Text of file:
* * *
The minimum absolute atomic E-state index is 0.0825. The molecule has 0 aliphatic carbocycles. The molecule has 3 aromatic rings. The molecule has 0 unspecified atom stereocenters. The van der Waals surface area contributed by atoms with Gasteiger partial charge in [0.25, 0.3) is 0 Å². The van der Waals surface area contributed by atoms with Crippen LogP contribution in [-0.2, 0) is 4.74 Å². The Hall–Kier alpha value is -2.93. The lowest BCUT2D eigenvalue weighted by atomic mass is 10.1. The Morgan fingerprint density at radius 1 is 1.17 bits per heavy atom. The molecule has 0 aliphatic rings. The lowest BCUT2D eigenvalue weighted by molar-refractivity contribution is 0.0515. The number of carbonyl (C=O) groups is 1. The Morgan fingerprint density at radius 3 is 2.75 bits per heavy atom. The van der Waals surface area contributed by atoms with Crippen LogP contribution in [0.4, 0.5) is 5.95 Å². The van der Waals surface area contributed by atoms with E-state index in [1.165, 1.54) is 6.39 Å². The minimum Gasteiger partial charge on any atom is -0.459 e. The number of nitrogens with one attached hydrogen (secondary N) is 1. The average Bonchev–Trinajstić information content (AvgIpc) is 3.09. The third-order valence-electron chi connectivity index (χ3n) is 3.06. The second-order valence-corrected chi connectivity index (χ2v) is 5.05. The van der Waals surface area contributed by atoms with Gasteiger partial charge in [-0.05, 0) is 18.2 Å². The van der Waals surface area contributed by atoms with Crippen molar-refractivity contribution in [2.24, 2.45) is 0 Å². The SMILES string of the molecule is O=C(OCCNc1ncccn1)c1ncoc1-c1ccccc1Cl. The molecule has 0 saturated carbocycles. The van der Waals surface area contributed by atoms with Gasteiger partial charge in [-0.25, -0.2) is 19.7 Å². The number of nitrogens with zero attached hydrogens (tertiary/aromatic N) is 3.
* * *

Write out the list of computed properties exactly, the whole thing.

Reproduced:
The minimum absolute atomic E-state index is 0.0825. The molecule has 0 aliphatic carbocycles. The molecule has 3 aromatic rings. The molecule has 0 unspecified atom stereocenters. The van der Waals surface area contributed by atoms with Gasteiger partial charge in [0.25, 0.3) is 0 Å². The van der Waals surface area contributed by atoms with Crippen LogP contribution in [-0.2, 0) is 4.74 Å². The Hall–Kier alpha value is -2.93. The lowest BCUT2D eigenvalue weighted by atomic mass is 10.1. The Morgan fingerprint density at radius 1 is 1.17 bits per heavy atom. The molecule has 0 aliphatic rings. The lowest BCUT2D eigenvalue weighted by molar-refractivity contribution is 0.0515. The number of carbonyl (C=O) groups is 1. The Morgan fingerprint density at radius 3 is 2.75 bits per heavy atom. The van der Waals surface area contributed by atoms with Crippen LogP contribution in [0.4, 0.5) is 5.95 Å². The van der Waals surface area contributed by atoms with E-state index in [1.165, 1.54) is 6.39 Å². The minimum Gasteiger partial charge on any atom is -0.459 e. The number of nitrogens with one attached hydrogen (secondary N) is 1. The average Bonchev–Trinajstić information content (AvgIpc) is 3.09. The third-order valence-electron chi connectivity index (χ3n) is 3.06. The second-order valence-corrected chi connectivity index (χ2v) is 5.05. The van der Waals surface area contributed by atoms with Gasteiger partial charge in [-0.05, 0) is 18.2 Å². The van der Waals surface area contributed by atoms with Crippen molar-refractivity contribution in [2.24, 2.45) is 0 Å². The SMILES string of the molecule is O=C(OCCNc1ncccn1)c1ncoc1-c1ccccc1Cl. The molecule has 0 saturated carbocycles. The van der Waals surface area contributed by atoms with Gasteiger partial charge in [-0.25, -0.2) is 19.7 Å². The number of nitrogens with zero attached hydrogens (tertiary/aromatic N) is 3.